Commodity Oddity: Falling fuel prices are a dream come true for airlines, right? Not so fast

Commodity Oddity: Falling fuel prices are a dream come true for airlines, right? Not so fastNothing is more important to an airline’s fortunes than the price of oil. Nothing. So theoretically, nothing should make airlines happier than a fall in the price of oil. Right?

Maybe not.

The price of oil is indeed falling, and the price of jet fuel along with it. This week, the WTI benchmark price briefly sank below $80 per barrel before ending up at $83, a giant 22% tumble from its average price a mere four months ago. The Brent benchmark too, which often correlates more closely with worldwide jet fuel prices and for a while traded at a large premium to WTI, is now just $3 per barrel more expensive, down 23% from June.

For an industry whose cost base is so dependent on one commodity, a price drop of this magnitude can have dramatic consequences. Last year, according to IATA, the world’s airlines spent $210b on fuel, amounting to a full 31% of their total operating expenses. So all else being equal, a sharp decline in the industry’s No. 1 cost will have at least some positive effect on the bottom line.

But all else is not equal. When oil prices fall, revenues tend to fall too. Remember 2008? In the summer of that year, oil prices reached astronomical heights, leaving airlines with no choice but to repeatedly raise fares. Then came the global economic meltdown, during which oil prices collapsed, but so did the industry’s pricing power. In the autumn of 2014, the global economy isn’t quite collapsing, but the mounting evidence of its weakness is similarly having a double impact on airlines: oil prices are falling, but so (in some markets, anyway) are fares. True, the recent softness in energy markets is partly a supply phenomenon as U.S., Libyan, Iraqi, Saudi and even Russian oil output increases. But it’s at least as much a demand phenomenon as slowing economies like China, Japan, the eurozone and Brazil reduce their oil consumption. The year 2009, by the way—when the average per-barrel price of WTI oil plummeted to $62 from $100 the year before—was not a good year for most airlines. Just the opposite, in fact.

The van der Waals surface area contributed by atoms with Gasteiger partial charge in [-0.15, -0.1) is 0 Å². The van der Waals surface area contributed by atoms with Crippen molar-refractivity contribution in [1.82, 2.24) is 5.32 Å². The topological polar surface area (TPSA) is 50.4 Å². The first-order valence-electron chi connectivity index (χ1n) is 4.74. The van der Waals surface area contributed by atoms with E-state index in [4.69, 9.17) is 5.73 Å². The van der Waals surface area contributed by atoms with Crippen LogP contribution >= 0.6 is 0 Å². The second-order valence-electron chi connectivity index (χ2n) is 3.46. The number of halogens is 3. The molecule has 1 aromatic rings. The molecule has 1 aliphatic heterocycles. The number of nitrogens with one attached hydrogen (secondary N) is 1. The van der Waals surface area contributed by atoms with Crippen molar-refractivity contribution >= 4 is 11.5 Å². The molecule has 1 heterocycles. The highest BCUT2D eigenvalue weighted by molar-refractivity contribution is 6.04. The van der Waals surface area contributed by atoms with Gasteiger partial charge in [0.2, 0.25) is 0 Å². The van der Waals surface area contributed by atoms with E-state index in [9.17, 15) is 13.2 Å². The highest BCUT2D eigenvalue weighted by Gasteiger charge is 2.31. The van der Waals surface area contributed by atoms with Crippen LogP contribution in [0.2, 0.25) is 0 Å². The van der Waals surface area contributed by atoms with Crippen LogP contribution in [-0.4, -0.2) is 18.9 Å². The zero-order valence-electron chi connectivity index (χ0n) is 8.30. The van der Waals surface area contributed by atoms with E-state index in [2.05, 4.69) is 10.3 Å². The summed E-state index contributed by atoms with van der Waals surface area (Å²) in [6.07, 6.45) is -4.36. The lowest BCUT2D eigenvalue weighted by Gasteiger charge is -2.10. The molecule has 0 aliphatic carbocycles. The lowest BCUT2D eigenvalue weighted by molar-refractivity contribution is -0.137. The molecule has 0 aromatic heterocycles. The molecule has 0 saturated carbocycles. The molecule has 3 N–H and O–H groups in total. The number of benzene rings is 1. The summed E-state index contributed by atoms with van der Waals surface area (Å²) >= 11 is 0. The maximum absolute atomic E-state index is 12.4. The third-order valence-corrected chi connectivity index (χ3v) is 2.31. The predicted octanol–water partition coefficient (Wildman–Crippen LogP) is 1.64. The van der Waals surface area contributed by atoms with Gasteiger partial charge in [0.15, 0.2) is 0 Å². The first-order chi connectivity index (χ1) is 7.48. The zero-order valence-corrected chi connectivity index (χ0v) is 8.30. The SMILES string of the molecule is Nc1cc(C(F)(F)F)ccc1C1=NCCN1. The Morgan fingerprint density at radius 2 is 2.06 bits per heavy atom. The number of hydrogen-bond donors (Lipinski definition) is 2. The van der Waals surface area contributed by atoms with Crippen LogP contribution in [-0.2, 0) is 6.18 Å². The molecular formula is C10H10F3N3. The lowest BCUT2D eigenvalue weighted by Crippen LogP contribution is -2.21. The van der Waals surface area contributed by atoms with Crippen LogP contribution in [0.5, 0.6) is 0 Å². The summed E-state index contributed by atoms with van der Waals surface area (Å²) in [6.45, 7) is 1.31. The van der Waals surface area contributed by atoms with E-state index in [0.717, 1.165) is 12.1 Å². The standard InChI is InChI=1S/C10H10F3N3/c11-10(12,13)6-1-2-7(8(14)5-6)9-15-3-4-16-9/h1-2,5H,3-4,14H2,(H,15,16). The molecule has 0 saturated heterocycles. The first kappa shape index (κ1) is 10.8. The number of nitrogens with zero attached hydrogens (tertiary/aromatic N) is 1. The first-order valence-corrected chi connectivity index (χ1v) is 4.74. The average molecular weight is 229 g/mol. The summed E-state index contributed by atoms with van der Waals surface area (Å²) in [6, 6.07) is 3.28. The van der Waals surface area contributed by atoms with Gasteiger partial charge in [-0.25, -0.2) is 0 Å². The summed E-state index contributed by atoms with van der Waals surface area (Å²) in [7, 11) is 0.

Over time, the savings from cheaper oil—in addition to being partly or totally negated by lower airfares—also gets eaten away by other stakeholders. If a short-term profit spike does emerge, labor unions will demand a greater piece of the pie. Governments will feel they have more leeway to raise taxes, fees and charges without dramatically affecting their nations’ air…

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